January 9, 2018

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January 9, 2018

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Councils made big decisions over the years

March 17, 2017

Barbara A. Martindale- For What It's Worth April 3, 2013

In the In, or sometimes called the House of John Campbell, located where Tim Hortons is today, the first council of Caledonia met January 17, 1853. Caledonia had just been incorporated as a village.


For some time during those early years, council met at least once a week and later every two weeks.

Who should be on that first council as reeve but (of course) Caledonia's founder, Ranald McKinnon. The clerk was A.C. Buck, a chemist and druggist.


Councillors were John Jackson of Seneca Village and engineer with the Grand River Navigation system; John McDonald, a shoemaker; Thomas Bryant, well known as the first person Ranald McKinnon came across in Byrant's tavern when he entered the wilderness that would become Caledonia; and Duncan Ferguson.



Council met in John Campbell's Inn and other makeshift quarters for five years until the Town Hall was built in 1857. The building of the Town Hall was discussed for months until March 25, 1856 when a by-law was proposed for the purpose of borrowing 800 pounds to build a Town Hall and public lockup house. Following third reading on May 8, 1856, the by law was passed.


The first council meeting held in the Town Hall was January 18, 1858 with John Scott as reeve and John Aldridge as clerk. In fact, John Aldridge had taken over that job in 1854 and he was in the position for 44 years until 1898. At this first meeting in the brand new Town Hall, council agreed to insure their building for 800 pounds, which was the approximate cost.


The Sachem had been in Caledonia for two years by this time and would carry the news of council for many, many years henceforth.


One hundred years later in 1958, two items from Caledonia council's September meeting as reported by The Sachem were significant.


The first was a presentation from the fire department that proposed plans for a new fire hall, which had been received from the architects. Council agreed that $10,000 be earmarked for a new fire hall, but that clerk Kenneth Berscht should notify the architect that the building of the fire hall be laid over to the 1960 council.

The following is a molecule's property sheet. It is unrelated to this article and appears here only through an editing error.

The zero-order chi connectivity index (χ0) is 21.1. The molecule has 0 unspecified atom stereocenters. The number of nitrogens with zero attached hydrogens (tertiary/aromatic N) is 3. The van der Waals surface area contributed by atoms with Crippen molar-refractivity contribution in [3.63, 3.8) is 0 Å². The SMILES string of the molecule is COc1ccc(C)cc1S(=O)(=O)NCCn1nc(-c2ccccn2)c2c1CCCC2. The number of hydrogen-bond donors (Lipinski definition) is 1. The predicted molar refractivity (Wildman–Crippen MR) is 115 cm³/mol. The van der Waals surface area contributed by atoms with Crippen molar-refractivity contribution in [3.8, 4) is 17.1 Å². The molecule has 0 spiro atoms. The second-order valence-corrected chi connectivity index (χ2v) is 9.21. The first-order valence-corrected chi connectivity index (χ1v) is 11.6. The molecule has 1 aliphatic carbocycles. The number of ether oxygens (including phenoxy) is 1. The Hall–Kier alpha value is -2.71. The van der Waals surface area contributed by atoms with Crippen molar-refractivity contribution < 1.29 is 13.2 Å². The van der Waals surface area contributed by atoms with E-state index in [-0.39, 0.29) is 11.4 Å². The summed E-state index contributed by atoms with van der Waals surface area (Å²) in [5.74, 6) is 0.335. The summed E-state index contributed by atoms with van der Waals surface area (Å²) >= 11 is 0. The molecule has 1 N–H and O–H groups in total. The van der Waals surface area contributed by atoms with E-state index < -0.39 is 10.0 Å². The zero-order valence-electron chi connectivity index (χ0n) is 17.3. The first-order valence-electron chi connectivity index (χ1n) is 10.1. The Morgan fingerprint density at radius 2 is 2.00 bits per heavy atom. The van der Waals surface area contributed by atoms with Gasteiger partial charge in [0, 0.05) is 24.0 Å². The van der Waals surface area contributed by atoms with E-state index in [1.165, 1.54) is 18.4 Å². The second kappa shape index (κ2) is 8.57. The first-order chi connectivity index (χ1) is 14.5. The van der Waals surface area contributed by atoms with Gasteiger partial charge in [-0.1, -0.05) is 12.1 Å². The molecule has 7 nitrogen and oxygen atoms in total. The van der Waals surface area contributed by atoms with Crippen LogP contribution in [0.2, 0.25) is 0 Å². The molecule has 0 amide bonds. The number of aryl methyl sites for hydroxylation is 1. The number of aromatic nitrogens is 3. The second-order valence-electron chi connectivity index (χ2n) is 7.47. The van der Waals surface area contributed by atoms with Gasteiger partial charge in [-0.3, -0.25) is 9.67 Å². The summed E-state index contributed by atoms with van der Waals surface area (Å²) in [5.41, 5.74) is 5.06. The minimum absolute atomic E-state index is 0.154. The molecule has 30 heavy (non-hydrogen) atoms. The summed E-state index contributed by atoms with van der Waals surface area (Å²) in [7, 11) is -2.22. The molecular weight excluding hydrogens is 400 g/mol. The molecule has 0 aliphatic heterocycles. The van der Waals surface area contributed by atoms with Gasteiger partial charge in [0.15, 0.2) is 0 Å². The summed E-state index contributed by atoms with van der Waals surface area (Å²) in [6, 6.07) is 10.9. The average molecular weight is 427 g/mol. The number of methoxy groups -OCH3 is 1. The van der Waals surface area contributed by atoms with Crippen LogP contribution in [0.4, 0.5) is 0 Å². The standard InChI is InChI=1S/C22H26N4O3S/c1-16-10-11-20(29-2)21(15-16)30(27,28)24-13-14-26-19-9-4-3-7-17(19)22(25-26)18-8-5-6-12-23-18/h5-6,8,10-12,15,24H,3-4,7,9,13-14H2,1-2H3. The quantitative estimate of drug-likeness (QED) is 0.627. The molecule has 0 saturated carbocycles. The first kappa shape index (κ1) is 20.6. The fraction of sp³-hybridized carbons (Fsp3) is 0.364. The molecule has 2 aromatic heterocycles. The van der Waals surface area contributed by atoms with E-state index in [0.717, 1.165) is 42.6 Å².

That new fire hall, along with the police station (also incorporated within the fire hall), was officially opened Saturday, June 18, 1961.


On that same day and on the same programme, a new post office was officially opened too. At the time the post office was stated as being a Dominion Public Building.


Jack Forster was fire chief and 20 firemen were listed. Herb Little was postmaster with a staff of five and Russell Old was custodian. The police chief was Alex Hendry.  W. Allen was the architect of the fire hall and police station. Lester Shoalts was the contractor. The post office and fire hall, as they were built, exist today.


The other significant happening at that 1958 meeting was the establishment of a Liquor Store in Caledonia.


"Expedient and desirable, application to be made to the Liquor Control Board for the establishment of such a store," stated the motion that carried. Many remember the rules surrounding purchasing liquor when it opened.


An insignificant complaint about noise coming from the Golden Gloves restaurant at early hours in the morning was also dealt with by council at this meeting. Council passed a motion that the "Police be instructed to take action to curb noise being created at late hours outside the Golden Gloves restaurant.”

If the condition continued, council would consider passing legislation to license and regulate restaurants.

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